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God of War Ragnarök is a rough go for animal lovers

Big warning for animal cruelty

Atreus sits by a fireside looking thoughtful in God of War Ragnarök Image: Santa Monica Studio/Sony Interactive Entertainment via Polygon
Maddy Myers has run Polygon’s games section since 2020 as deputy editor. She has worked in games journalism since 2007, at Kotaku, The Mary Sue, and the Boston Phoenix.

Did you start watching Prey and then, almost immediately, hit the pause button so you could look up whether or not the heroine’s pet dog survives the movie? Do you put on Marley and Me whenever you need a good cry? Sounds like you might want a warning for one of the very first scenes in God of War Ragnarök.

[Warning: The rest of this article contains spoilers for the first 2-3 hours of God of War Ragnarök.]

Atreus cuddles his pet wolf Fenrir in God of War Ragnarök Image: SIE Santa Monica Studio/Sony Interactive Entertainment via Polygon

God of War Ragnarök begins with Kratos and Atreus in Midgard, now beset by snow and ice thanks to the onset of Fimbulwinter. To traverse the blizzard-ridden conditions, the father-son duo drive a sled pulled by trained wolves. As they journey home together, Atreus and his father talk about a wolf who isn’t present for the ride — Fenrir, who’s back at the camp, sick and refusing his food.

Kratos tells his son to prepare for the worst, but Atreus won’t hear of it. When the two get back to camp and check on Fenrir, though, Atreus finds his pet in terrible condition. This scene ends in Fenrir’s death.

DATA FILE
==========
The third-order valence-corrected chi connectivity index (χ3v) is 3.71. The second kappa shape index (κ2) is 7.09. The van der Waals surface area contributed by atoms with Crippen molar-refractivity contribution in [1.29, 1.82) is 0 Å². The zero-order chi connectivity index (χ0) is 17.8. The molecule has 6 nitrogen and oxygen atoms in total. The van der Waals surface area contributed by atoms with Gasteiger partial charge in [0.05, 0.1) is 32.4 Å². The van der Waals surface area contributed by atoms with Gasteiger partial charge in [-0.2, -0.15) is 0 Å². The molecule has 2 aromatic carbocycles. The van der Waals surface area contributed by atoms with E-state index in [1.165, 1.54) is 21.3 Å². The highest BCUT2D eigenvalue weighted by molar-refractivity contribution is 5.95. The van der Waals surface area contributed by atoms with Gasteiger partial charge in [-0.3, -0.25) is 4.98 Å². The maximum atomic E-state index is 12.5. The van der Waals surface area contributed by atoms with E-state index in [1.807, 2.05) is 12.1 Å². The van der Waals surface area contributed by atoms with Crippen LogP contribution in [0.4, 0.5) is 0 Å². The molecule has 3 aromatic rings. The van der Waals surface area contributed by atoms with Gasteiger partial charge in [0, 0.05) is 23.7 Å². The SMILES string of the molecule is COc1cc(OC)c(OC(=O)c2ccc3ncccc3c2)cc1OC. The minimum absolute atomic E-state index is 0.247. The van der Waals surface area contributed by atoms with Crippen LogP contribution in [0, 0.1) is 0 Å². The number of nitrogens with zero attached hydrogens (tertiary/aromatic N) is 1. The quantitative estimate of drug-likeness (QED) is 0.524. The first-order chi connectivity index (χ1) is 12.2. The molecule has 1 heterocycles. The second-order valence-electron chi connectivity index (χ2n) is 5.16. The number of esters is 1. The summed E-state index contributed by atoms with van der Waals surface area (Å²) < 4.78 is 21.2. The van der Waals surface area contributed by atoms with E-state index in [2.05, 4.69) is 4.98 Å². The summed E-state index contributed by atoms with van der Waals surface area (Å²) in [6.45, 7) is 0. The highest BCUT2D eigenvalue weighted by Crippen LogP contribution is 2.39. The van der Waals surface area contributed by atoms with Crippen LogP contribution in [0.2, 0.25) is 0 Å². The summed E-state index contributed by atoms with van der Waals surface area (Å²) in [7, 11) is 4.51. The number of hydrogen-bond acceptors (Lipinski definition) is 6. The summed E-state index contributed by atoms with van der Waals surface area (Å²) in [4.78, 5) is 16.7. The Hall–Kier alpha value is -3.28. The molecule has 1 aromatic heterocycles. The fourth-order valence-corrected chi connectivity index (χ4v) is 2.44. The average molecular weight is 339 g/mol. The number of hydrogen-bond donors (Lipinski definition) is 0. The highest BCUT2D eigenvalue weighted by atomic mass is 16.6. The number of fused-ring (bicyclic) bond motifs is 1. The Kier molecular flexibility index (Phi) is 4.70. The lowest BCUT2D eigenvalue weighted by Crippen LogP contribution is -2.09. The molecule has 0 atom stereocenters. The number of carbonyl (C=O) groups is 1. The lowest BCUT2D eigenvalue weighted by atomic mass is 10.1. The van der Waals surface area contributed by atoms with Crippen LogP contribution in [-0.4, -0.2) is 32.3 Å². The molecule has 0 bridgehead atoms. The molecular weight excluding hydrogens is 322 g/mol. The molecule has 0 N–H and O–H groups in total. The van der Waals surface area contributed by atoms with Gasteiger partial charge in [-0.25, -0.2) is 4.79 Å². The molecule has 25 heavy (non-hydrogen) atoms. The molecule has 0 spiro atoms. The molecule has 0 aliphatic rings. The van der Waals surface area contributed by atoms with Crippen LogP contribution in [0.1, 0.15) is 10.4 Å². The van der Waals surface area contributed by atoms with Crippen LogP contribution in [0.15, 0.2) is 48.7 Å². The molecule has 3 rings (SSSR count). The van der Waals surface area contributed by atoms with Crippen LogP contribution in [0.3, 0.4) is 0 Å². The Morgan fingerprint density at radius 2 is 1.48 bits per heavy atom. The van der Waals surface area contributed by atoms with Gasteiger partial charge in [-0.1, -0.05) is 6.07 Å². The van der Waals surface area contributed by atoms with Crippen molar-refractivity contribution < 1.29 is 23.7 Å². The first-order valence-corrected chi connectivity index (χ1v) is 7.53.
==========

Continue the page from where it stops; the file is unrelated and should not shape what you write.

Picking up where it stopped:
Unfortunately, that’s not the only example of animal death that happens during the first couple hours of this game. The scene that immediately follows this one culminates in the death of a mother bear; Kratos and Atreus find her two young cubs crying next to their mother’s body. The game’s protagonists don’t help the baby bears; Kratos instead elects to let nature take its course. (I assume the baby bears then get adopted by another bear family. I don’t know if that’s a thing bears do — it’s just what I choose to believe.)

An hour or so after that, there’s a side quest that involves rescuing a trapped whale-like creature. This is the least intense of the three scenes, although it’s certainly still sad; the creature appears to be quite elderly, having lived most of its life in captivity, weighed down by heavy chains that restrict its movement. Its rescue is bittersweet, because although it’s still alive and now free, it doesn’t seem to care much about its own fate anymore.

One of the major themes in God of War Ragnarök is the acceptance of death, and these three opening scenes lay the groundwork for that. This game will remind you to be thankful for the time you’ve got. While you’re at it, please be thankful for this warning about one of the saddest openings for a video game I’ve ever seen.

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